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Preparing Pre-Service Teachers To Manage Behavior Problems in the Classroom: The Feasibility and Acceptability of Using a Mixed-Reality Simulator

NCJ Number
254739
Date Published
2019
Length
13 pages
Author(s)
K. Larson; S. E. Hirsch; J. McGraw; C. P. Bradshaw
Agencies
NIJ-Sponsored
Publication Type
Research (Applied/Empirical), Report (Study/Research), Report (Grant Sponsored), Program/Project Evaluation, Program/Project Description
Grant Number(s)
2015-CK-BX-0008
Annotation
This report presents the methodology and findings of a feasibility and acceptability study of the TeachLive mixed-reality teaching simulator, which was used as a supplemental guided practice opportunity for pre-service student teachers enrolled in classroom management and special-education methods classes.
Abstract
With TeachLive, preservice teachers enter a virtual classroom where they see a group of five avatar students. These images are projected onto a typical TV or LCD screen connected to a computer with a live Internet connection. Participants in the simulator interact with and teach lessons with the virtual students as they would perform these activities with actual students. By participating in TeachLive, participants can be coached on specific strategies aimed to improve their practice in a safe, controlled, and interactive environment. The current study describes the implementation of TeachLive in a university-based traditional teacher preparation program, and it examined the feasibility and acceptability of mixed-reality simulation for use within teacher preparation as a supplement for students enrolled in either a classroom management or special education methods class. The current study used a sample of 62 preservice teachers enrolled in two education courses at a large mid-Atlantic public university. All participants were enrolled in a graduate-level teacher education program leading to licensure in elementary or special education. After completing the simulation, the lead investigator and research assistants conducted focus groups to collect feedback on participants' experiences. Pretesting and post-testing revealed the benefits of the simulation technology for preservice training. The focus groups resulted in several suggestions for improving the use of simulator technology in teachers' preparation for interacting with students in a classroom setting. 3 figures, 3 tables, and 69 references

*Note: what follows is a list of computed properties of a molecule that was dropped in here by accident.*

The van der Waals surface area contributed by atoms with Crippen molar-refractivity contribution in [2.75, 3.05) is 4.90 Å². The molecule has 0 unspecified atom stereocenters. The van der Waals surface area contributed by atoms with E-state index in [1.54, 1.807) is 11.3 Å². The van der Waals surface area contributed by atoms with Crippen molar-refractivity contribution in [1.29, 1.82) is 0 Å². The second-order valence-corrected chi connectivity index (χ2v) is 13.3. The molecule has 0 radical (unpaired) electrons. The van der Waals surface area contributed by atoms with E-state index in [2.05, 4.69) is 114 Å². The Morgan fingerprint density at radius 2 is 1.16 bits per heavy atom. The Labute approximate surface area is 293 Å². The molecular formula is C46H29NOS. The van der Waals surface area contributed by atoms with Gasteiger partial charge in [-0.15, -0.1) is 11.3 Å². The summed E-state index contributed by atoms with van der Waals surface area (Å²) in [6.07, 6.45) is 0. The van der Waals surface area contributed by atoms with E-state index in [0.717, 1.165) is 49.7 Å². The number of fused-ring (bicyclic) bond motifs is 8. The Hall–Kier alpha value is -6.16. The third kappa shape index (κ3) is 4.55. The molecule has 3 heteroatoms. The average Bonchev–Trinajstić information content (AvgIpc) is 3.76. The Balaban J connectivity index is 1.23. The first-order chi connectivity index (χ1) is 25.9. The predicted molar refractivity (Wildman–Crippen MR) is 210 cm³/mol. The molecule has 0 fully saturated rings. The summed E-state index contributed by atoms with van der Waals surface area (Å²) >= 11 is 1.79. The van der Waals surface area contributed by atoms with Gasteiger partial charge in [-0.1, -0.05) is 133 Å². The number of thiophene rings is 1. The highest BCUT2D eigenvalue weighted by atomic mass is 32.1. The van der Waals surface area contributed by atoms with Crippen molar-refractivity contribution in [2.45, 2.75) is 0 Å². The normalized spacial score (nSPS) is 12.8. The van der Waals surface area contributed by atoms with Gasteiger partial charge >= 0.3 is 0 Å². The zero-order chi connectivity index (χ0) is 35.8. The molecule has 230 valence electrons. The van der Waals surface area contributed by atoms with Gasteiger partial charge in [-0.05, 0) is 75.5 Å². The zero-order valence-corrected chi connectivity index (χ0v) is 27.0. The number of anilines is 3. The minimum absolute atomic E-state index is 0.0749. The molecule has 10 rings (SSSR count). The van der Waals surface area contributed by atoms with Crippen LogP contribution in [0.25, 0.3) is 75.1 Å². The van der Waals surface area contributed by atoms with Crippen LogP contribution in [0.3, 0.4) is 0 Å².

Date Created: July 20, 2021